Geneva, June 13 World Health Organization (WHO) said that it’s concerned that many countries, particularly the global south, are still on the upswing of the COVID-19 pandemic, and again called for global solidarity to overcome difficulties for “over 100 years.”
“We are concerned that we are still very much on the upswing of this pandemic in many countries, particularly of the global south,” Dr Michael Ryan, Executive Director of WHO Health Emergencies Program, said on Friday at a virtual press conference in Geneva, Xinhua news agency reported.
“First and foremost, most of the world right now is still very much in the throws of the first wave of this pandemic. Some countries in Europe, in Southeast Asia, North America have been through the peak of a wave of infection,” he explained.
“The current uptick in cases in some countries … (is) related to (the) reopening of society, re-mixing of people and being in a situation without adequate social distancing, without adequate measures in place. And without adequate capacity to isolate tests, isolate suspect cases and quarantine contacts, the disease can return again,” Ryan said.
Meanwhile, “it’s not surprising at all that any country coming out of lockdown can have clusters of disease, re-emergence of disease and clusters — that’s not necessarily a second wave,” he added.
Ryan said that careful balance must be struck “between keeping everyone at home and continuing to completely suppress transmission of COVID-19” — “a public health dilemma” that “has to be carefully managed and balanced by every government every minute of every day.”
“That really comes down to the sophistication of your public health surveillance, your ability to test, track and trace, your knowledge of the virus as it’s spreading through communities, and your ability to apply measures in a way that’s not a blanket measure that you can lift and adjust measures at a sub-national or a sub-state level that allow you to be much more sophisticated in doing that.”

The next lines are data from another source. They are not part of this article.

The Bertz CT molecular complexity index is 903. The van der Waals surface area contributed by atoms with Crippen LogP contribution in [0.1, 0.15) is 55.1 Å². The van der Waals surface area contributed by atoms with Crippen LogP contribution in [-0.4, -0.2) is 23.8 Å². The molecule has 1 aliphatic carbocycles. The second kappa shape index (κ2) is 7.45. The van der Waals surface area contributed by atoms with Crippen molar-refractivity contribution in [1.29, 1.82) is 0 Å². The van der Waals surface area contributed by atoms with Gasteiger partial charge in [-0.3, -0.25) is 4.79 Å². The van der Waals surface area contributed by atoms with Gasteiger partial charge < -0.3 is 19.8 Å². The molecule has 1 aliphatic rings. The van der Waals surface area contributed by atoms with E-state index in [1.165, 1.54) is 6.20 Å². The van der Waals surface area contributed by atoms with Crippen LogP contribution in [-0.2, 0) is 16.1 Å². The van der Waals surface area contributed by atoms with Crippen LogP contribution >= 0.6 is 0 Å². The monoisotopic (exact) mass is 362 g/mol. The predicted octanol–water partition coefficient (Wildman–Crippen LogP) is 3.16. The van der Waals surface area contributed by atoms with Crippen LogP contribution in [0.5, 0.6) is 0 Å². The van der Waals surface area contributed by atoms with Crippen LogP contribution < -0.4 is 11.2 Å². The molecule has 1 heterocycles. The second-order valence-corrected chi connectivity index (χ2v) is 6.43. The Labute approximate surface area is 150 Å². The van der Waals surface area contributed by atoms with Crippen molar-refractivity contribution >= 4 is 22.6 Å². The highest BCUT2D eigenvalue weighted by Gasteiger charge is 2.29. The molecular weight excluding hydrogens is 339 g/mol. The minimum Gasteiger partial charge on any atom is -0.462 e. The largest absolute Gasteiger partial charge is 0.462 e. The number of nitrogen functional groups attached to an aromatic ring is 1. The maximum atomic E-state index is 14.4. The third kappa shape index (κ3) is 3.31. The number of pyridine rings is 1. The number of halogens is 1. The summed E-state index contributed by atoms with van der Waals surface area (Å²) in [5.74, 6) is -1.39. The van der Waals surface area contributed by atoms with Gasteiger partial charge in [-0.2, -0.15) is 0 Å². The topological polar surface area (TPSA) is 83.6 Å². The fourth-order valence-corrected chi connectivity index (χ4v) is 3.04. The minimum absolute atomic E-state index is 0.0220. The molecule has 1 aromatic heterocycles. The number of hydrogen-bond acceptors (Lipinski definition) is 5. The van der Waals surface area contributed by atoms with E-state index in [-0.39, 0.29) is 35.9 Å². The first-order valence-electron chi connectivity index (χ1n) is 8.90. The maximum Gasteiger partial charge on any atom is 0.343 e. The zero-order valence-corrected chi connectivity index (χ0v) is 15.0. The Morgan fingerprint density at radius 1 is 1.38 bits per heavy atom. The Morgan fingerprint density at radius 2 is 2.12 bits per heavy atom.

“But that is driven by having good data and without good data, it’s almost impossible to take that approach,” Ryan emphasized.
Furthermore, he said the WHO is concerned that some countries were having difficulties in exiting the so-called lockdowns.
“So the question is: what have you got to replace lockdown with? And what we have now in the absence of a vaccine? Is good public health surveillance a strong relationship with communities, so they know how to protect themselves and they’re empowered to protect themselves?”
“It is difficult to achieve in any circumstance, but it is the only way to sustain the next number of months while we wait for other interventions,” he said, emphasizing the importance of learning to live with the virus and finding a balance of controlling the virus.
“This is a difficult dilemma, but we must find that balance, and each society must find that balance which is in accordance with its values and what citizens in that country wish to achieve as a collective and that’s not always so easy to achieve,” Ryan added.